The production molds are mounted in an injection molding machine, and filled with liquefied plastic appropriate to the model (harder or softer depending on how many thin pieces it had). This would be melted down from PVC pellets (containing dye from 1996 on) and injected into the mold. This would result in a PVC blank, that would be sent to the painting department.The machine cools the plastic down within seconds, and the plastic models can be pulled free from the molds by hand - however, depending on the kind of plastic used, the models still need to be immersed in a cold water bath to harden them further and prevent warping. The cooled model would then be sent off for painting.

Safari has released some videos of the painting process it uses at its factories today, which are probably broadly similar to the early days of the Carnegie Collection. Below, you can see a video of a cheetah model on the painting assembly line. According to a video summary of the line by Safari, each Carnegie Collection figure has over 20 paint applications. This statement was presumably referring to the color vinyl 2010s era, so older figures likely had even more.

For various reasons, molds were often retooled or copied at some point during production. Safari periodically performed minor retools, like scratching out old belly stamps and re-stamping them. Mold fatigue could also be an issue, where repeated injection began to warp or soften the details impressed into plaster molds (metal molds, while more durable, are also much more expensive - some companies opt to make cheaper plaster or latex molds, knowing they will need to be retooled more often). 

In these cases, the molds would be re-tooled, or new molds would be created, in order to freshen up the sharpness and detail, often resulting in differences from the original model. For example, many of the Carnegie models released during the first few years of the 1990s had noticeably deeper furrows and wrinkles, and and overall "chunkier" appearance, compared to their 1988-1990 counterparts. It appears as though at some point, the decision was made to copy the original figures, probably using a pantograph machine, in order to create a second set of molds. Forest Rogers has described this effort to "renew" the molds as a game of Telephone, where the pieces "gradually get further and further from the original sculpt."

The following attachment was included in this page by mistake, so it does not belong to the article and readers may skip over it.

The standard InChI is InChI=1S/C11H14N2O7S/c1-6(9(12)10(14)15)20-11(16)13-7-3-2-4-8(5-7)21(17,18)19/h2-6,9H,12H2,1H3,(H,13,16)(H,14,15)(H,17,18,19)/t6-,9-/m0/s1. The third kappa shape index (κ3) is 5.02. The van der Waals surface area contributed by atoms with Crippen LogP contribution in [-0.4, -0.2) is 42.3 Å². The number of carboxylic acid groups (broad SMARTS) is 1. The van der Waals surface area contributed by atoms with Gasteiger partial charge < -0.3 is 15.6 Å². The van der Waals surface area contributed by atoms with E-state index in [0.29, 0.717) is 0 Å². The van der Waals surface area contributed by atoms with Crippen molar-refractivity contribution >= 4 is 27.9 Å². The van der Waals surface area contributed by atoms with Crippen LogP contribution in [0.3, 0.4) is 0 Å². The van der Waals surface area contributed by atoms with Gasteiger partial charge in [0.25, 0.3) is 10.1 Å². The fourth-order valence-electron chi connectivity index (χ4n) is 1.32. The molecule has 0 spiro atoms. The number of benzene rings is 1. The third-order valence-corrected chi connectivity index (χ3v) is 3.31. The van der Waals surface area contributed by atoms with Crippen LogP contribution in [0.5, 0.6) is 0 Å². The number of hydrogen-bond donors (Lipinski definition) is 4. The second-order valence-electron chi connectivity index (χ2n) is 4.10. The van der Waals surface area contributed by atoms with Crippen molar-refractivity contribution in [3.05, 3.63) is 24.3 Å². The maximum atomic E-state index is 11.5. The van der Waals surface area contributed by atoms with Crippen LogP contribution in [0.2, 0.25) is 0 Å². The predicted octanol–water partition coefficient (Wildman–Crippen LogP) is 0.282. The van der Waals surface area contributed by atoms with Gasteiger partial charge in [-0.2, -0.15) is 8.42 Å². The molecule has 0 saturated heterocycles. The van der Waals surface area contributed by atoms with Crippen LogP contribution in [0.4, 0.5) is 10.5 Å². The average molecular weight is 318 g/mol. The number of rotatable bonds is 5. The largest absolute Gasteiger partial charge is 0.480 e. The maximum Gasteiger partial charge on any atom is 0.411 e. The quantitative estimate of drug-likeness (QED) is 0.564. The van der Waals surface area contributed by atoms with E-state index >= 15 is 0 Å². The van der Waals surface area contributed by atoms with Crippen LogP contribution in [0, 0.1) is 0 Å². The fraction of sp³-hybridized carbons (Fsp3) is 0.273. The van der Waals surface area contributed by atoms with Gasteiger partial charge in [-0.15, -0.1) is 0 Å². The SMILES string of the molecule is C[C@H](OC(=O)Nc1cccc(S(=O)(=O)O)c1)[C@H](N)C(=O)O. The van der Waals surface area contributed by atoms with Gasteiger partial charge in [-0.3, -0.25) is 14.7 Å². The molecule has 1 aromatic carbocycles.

Whatever the reason for the Carnegie's frequent retools, in 1996, when production switched to the use of colored vinyl, the molds were more sharply retooled or at least partially re-sculpted (Forest Rogers was apparently not involved in this process). In some cases, new sculpts were made based directly on the old ones. For example, though the 1988 and 1996 Stegosaurus models are in the exact same pose, the texture and detailing is noticeably different, to the point that it seems the model may have been totally re-sculpted based closely on the original, rather than fully re-tooled. The Tyrannosaurus was a more major retool, again in the same pose but with all-new skin textures and a totally different head sculpt. Though many collectors don't count these as "re-sculpts", but rather re-tools, the difference is really just one of degree, because a retool always involves some level of re-sculpting - just not always by the original sculptor. What really matters is that as new molds are made from older production samples rather than fresh castings of the original resin prototypes, each mold differs to either a small or large degree from the version the sculptor originally created.